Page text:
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Presenting: Lucy Ketchin

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You may know her from her popular illustration work, but did you know Lucy Ketchin designed the recyclable paper bags we use in all five of our Cow Vintage locations? The Leeds based artist came in to see the web team to talk living life as a creative lady, being an Instagram sensation and collaborating with Cow. The following photos also feature Ketchin wearing all We Are Cow, along with illustrations from the artist herself! Shop the look and read our interview below.

What have you been creating recently?

I’ve been doing a lot of sewing, dabbling with natural dying like onion skins. I’ve been hand quilting too, it’s very therapeutic. A blanket quilt stitch on wall hangings; when you quilt it makes a really nice texture and ripple in the fabric.

I do so much digital work that it’s nice to create something tangible, that has taken so much time. It feels more impressive because of the time and effort that has gone into it. I have been doing some illustration now and again, I’m currently working on a commission for a friend for an online women’s trainers store.

I’m focusing on self initiating at the minute, creating things for myself rather than other people. Hopefully people will like it! And then I can get back to reopening my website and accepting freelance work. I want to be able to choose stuff that I like and that I’m passionate about.

It’s also hard choosing designs for products like prints and totes that I’m happy to see again and again for the full year - I’m a perfectionist when it comes to that. Which is why jobs like doing the Cow bags are good, because it’s sent away and it’s done and people like them.

It’s so great seeing the Cow bags everywhere, out and about, being tagged in them on social media. It’s more of the tangibility: It’s not just a graphic that’s online on a website, it’s out in the world, in print, where people can physically own it.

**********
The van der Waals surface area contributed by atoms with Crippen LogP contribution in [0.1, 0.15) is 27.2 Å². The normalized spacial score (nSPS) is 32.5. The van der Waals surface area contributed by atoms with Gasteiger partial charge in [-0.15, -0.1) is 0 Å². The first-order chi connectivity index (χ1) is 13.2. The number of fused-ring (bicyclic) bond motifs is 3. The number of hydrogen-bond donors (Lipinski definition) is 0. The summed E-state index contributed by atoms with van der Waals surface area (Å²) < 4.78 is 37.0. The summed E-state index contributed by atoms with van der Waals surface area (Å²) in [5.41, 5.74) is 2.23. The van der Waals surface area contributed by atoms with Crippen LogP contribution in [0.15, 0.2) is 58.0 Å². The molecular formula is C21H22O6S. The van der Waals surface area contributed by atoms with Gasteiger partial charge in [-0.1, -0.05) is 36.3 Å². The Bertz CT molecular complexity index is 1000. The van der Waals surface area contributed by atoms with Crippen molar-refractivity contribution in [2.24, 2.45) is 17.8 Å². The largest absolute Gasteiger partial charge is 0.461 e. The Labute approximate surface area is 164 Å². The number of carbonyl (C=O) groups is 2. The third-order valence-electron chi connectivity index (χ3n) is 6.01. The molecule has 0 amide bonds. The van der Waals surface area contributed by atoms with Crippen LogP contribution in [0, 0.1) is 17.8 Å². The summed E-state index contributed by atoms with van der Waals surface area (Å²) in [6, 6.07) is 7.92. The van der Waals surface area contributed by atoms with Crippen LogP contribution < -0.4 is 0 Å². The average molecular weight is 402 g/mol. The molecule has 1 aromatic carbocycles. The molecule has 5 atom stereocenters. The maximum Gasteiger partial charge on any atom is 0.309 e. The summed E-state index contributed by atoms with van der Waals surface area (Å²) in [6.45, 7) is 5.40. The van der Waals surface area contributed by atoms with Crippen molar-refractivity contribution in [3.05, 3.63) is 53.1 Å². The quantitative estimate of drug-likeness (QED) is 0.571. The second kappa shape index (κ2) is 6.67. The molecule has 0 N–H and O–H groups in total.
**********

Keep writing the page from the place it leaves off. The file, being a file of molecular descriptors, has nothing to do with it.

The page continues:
Your textile projects remind me of Hannah Hill’s embroidery (@Hanecdote). She says it’s about reclaiming work that has been traditionally for women and making it art. What do you think of that?

That’s literally it, I’m super into American crafts in the Bay area over there. I follow so many people in that community who are making beautiful things out of beautiful linens, vintage clothes, weaving and sewing. I just thought what if I take a step back and create something really beautiful with just my hands.

People in America have these histories of their grandmothers or family showing them how to quilt, but I don’t necessarily have that. But I’m trying to incorporate those kinds of values into my work. Hand dying, for instance, makes it feel like I’ve built this entirely from scratch.

I lost my love of creating things for a time; you can push it to a point but you’re not necessarily happy with it. You’ve got to find your love and your rhythm with it. This quilting project has brought back the love to my illustration work too, just creating things in general again.

 

It’s easy to stick to the one thing you do that you know people enjoy. Is it important to realise and feed the full creative self even if you’re not getting the same kind of positive feedback?

I needed to do that, I needed it for myself and to be on my own doing it. It’s about finding the time and the interest in it for yourself. My parents sew but I could never sit and learn it from them. I’ve grown up with a lot of sewing machines and tried it now and again, but I’m completely self taught.

I’ve learned all the chemistry for the dying myself and just done it in my kitchen: I’ve just been totally obsessed with it over the last couple of months. It’s just easy and fun - I can go to the grocers, pick up a few onions and by that time the next day I have a piece of fabric that I’ve dyed myself and it’s such a vibrant yellow.

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It’s so much more fulfilling creating something from scratch than altering something that’s already made.

Definitely. And with the quilting I want to incorporate my drawings and create pieces that combine them both. I’ve always wanted to make something huge and impressive. I feel like I’ve found the medium that I can do that with.